مشرف وإستشاري هندسة المناجم
- 12 مارس 2007
- مجموع الإعجابات
Despite being adversely affected by the covid-19 pandemic, global gold production still surpassed 100 million ounces in 2020 and is expected to bounce back this year as economies continue to recover and miners ramp up operations.
To see which mining operations were the biggest contributors to the world’s gold output, MINING.com and sister company MiningIntelligence collaborated to provide a ranking of the top gold producers based on production for the 2020 calendar year.
All in sustaining costs (AISC) are calculated from quarterly reported costs and production. AISC takes into account administrative, exploration, reclamation and other sustaining costs not just cash production costs. (Freeport does not report AISC at Grasberg but a Total Cost figure that includes depreciation, depletion and amortization and other non-cash items).
Taking top spot is Polyus’ largest mining operation, Olimpiada, located in one of Russia’s most prolific gold mining provinces. The mine began production in 1996 and currently accounts for nearly half of the Moscow-based company’s total gold output. Even though production in 2020 was impacted by a decline in ore grades processed, resulting in a 14% y-o-y decline, Olimpiada claimed the number 1 spot.
In second place is a Barrick-Newmont joint venture, Pueblo Viejo in the Dominican Republic, located about 100 km northwest of the capital city of Santo Domingo. Project development started in 2009, and reached first production in 2012. Barrick previously announced that it would spend $1.3 billion to extend the mine’s life and unlock over 11 million ounces of reserves.
Once the world’s top producer, the giant Grasberg mine operated by Freeport McMoRan in the Indonesian province of Papua fell to third place this past year. In 2020, mine production was cut by rising covid-19 infections in the region, which resulted in a reduction in workforce. At its peak in 2001, the mine complex produced more than 3.5 million ounces of gold that year.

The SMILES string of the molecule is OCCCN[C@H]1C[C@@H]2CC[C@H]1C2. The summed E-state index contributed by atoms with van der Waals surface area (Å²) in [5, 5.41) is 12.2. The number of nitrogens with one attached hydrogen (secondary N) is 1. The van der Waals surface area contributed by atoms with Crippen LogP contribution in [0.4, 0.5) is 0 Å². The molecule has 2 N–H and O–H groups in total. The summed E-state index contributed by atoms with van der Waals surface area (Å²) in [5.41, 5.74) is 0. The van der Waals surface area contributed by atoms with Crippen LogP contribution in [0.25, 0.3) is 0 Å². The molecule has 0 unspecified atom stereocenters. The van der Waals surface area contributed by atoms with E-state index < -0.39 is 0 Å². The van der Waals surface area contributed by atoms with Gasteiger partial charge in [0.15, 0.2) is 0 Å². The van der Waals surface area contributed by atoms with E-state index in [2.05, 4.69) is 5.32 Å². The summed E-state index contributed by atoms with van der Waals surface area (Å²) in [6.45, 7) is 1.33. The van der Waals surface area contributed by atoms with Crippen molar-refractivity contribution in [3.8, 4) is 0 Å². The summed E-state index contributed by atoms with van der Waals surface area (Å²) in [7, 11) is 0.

In fourth place is Newcrest’s Cadia Valley operations in New South Wales, Australia, comprising the Cadia East underground panel cave mine and the Ridgeway underground mine, currently under care and maintenance. In October 2020, an expansion of the Cadia mine was approved, which would see output rise by 1.8 million ounces over its mine life. Cadia’s low all in sustaining costs (AISC) benefited from mined copper and molybdenum production credits as well as the timing of sustaining capital expenditure.
Taking fifth place is the Barrick-operated Kibali mine in the Democratic Republic of the Congo. Kibali, the first underground mine to be built in the African nation, is currently one of the world’s most highly automated underground gold mines. In Q3 2020, Barrick integrated a new battery technology into the mine’s power grid, further reducing its energy costs and carbon footprint.
Rounding out the rest of the rankings are: Cortez in Nevada (Barrick), the Lihir mine in Papua New Guinea (Newcrest), Loulo Gounkoto in Mali (Barrick), the Boddington open-pit mine in Australia (Newmont), and the Fosterville underground mine (Kirkland Lake Gold), also in Australia.
Notable omissions from the list include the Muruntau mine operated by Uzbekistan’s Navoi Mining & Metallurgical Combinat. We omitted Murantau because the miner does not disclose production data or AISC to the public. MiningIntelligence estimates gold production to be about 2 million ounces each year, which makes it the biggest gold mine in the world.
Another omission is Barrick’s Carlin Trend operations in Nevada, jointly owned with Newmont. As the reported production figures from Carlin of 1,665koz in 2020 is an aggregated production number from numerous operations, MiningIntelligence could not determine which of the operations within this large cluster of mines contributed the most gold